Thursday 12th of April, and a leading restaurateur is found slain in his home. Tied to a chair in front his TV, he has been forced to view horrifically unendurable images. The horrors of these scenes is evidenced by the self-inflicted wounds caused by Raul Jimenez's desperate struggle not to watch them. On top of that, his eyelids have been removed. The normally dispassionate detective Javier Falcon is shocked deeply, and becomes inexplicably frightened by this killer who seems to have know, intimately, every single detail of his victim's life. Never in his career has he confronted a scene so barbaric.
But, for Javier Falcon, the worst is yet to come. Because, in investigating the victim's complex past, he discovers that it is inextricably connected with that of his own father, world-famous artist Francisco Falcon. The case eventually becomes not just a hunt for a killer clearly prepared to strike again, but a voyage of discovery for Falcon as he, through Francisco's journals, learns much about his father's past and the dark secrets it hides...
This story, told through the dual narratives of fascinating diary extracts and standard third-person narration, is told expertly. Even though the first hundred pages or so grow slightly dull at times, and it takes a while to settle all the numerous characters in your mind, the pace soon picks up as we learn that the case has as much to do with the past as it does the present. The setting is described wonderfully, and the city of Seville is really brought to life, shimmering with vitality.
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10 of 10 people found the following review helpful By Luan Gaines HALL OF FAMETOP 500 REVIEWERVINE VOICE on January 5, 2005
Format: Paperback Verified Purchase
It is Semana Santa in Seville and everything is in a state of excitement, anticipating a full week of Easter processions, crowds of celebrants lining the streets in preparation. In the middle of the cheerful chaos, Inspector Jefe Falcon is chosen to investigate a gruesome murder case with implications of dark secrets and a long-buried history of brutality.

Raul Jimenez surrounded himself with celebrity and the attendant bourgeoisie who made his life run smoothly. With a penchant for depravity, there was a discrepancy between his public and private lives, leading to speculation about the grotesque manner of the killing. As the case unfolds, something equally dark surfaces in Falcon's subconscious, a reawakening of memories tied to his own father, a famous artist of brutal intensity, Francisco Falcon. Living alone in his father's huge mansion, memory lurks in every corner; separated from his wife, Falcon is left confused and vulnerable.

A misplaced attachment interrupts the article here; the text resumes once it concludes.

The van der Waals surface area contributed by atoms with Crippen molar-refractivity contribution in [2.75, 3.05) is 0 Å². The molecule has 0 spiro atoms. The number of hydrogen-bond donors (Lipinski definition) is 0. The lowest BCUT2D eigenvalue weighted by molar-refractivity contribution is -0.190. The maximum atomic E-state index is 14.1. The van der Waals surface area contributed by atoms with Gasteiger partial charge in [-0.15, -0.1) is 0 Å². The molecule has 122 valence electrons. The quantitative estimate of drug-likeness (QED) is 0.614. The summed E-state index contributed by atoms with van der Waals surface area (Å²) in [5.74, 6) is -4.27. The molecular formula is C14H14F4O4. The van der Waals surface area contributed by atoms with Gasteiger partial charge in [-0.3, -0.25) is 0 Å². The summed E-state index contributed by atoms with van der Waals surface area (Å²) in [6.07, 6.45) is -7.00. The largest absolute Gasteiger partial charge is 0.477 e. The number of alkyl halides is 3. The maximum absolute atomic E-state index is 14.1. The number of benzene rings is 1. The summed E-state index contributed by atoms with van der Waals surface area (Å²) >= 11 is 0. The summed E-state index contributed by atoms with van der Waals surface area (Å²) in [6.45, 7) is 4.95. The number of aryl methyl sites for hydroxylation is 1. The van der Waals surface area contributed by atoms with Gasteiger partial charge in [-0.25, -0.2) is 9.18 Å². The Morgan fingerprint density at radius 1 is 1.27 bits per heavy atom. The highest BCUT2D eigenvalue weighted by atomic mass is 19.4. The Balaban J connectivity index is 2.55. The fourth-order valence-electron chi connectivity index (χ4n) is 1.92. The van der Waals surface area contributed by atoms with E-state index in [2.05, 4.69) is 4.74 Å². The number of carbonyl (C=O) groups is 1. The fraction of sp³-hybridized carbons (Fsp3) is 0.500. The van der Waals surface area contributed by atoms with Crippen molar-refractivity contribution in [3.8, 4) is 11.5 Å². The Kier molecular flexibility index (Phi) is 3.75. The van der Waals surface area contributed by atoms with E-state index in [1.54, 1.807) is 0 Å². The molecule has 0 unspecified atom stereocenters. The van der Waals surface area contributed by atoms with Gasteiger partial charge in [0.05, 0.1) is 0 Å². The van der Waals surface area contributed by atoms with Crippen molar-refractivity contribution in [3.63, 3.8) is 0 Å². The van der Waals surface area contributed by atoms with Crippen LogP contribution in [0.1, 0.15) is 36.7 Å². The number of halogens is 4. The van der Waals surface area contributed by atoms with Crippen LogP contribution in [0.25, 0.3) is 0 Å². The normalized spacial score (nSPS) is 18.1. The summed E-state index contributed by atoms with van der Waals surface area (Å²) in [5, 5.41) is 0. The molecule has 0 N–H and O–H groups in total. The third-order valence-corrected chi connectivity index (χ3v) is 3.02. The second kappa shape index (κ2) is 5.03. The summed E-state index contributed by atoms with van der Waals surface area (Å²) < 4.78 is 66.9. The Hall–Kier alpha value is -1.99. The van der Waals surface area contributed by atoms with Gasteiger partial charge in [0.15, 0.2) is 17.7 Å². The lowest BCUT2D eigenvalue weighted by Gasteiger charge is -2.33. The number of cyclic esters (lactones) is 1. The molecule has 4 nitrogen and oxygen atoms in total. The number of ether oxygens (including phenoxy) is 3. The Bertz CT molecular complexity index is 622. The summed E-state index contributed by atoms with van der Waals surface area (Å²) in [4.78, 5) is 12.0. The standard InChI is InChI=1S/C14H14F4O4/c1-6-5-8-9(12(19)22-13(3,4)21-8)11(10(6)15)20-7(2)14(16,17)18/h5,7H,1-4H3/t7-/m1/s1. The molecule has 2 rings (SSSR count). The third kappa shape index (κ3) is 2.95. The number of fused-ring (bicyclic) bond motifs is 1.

The Inspector seizes upon the idea that the murder is rooted somewhere in Jimenez' past in Tangier in the 1930's and '40's. Falcon, as is his way, leaves no detail to chance, not Raul's younger wife, his son from a prior marriage, nor previous nefarious business associates. Clearly a man of uninhibited tastes, Jimenez had an equally murky history in Tangier, long before attaining the social status of Seville, his peasant beginnings obscured by the sophistication of wealth and power.

Falcon falls deeper into the mystery of his father's past, one that runs concurrent with that of Jimenez, confusing the Inspector's ability to separate truth from fiction. The artist's diaries rival Falcon's attention to his work on the case, as the Inspector becomes preoccupied with the history of the man who looms large in death as well as life.
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6 of 6 people found the following review helpful By Larry VINE VOICE on February 24, 2004
Format: Paperback
Java Falcon, homicide detective working in Seville, Spain is confronted by several problems. First of all, he must investigate the brutal murder of a local restaurateur who was found with his eyelids removed evidently forced to watch something and killing himself trying to get out of the restraints. Falcon is particularly affected by the mutilated eyelids. The second issue concerns a journal written by his dead father, a famous artist. Falcon was asked to destroy the journal in a letter written by his father just prior to his death, However, he disobeys and in stark detail learns what a depraved and damaged man his father was. The third problem is Falcon facing his own demons as he deals with the journal and the murder. Will his struggle prove to be truly self destructive?
First of all, this is most definitely not a book that appeals to my personal taste. It is long- very very long and is written in such a leisurely introspective style that it actually reads much longer than it is. The British call this a thriller and I simply cannot fatham why. I would also not characterize the book as compelling or even enjoyable. To be honest, I couldn't wait to finish it. Yet its excellence cannot be denied. The writing is lyrical. Falcon's personal angst is so deep and well thought out that his character becomes breathtakingly lifelike. There is great complexity in both segments of the plot- the journal of Falcon's father, as well as, Falcon's story. There is greatness here- that cannot be denied. This book reminds me of the classics of literature that we had to read in school- great books that challenged the reader. The bottom line is the book is not fun but is highly worthwhile.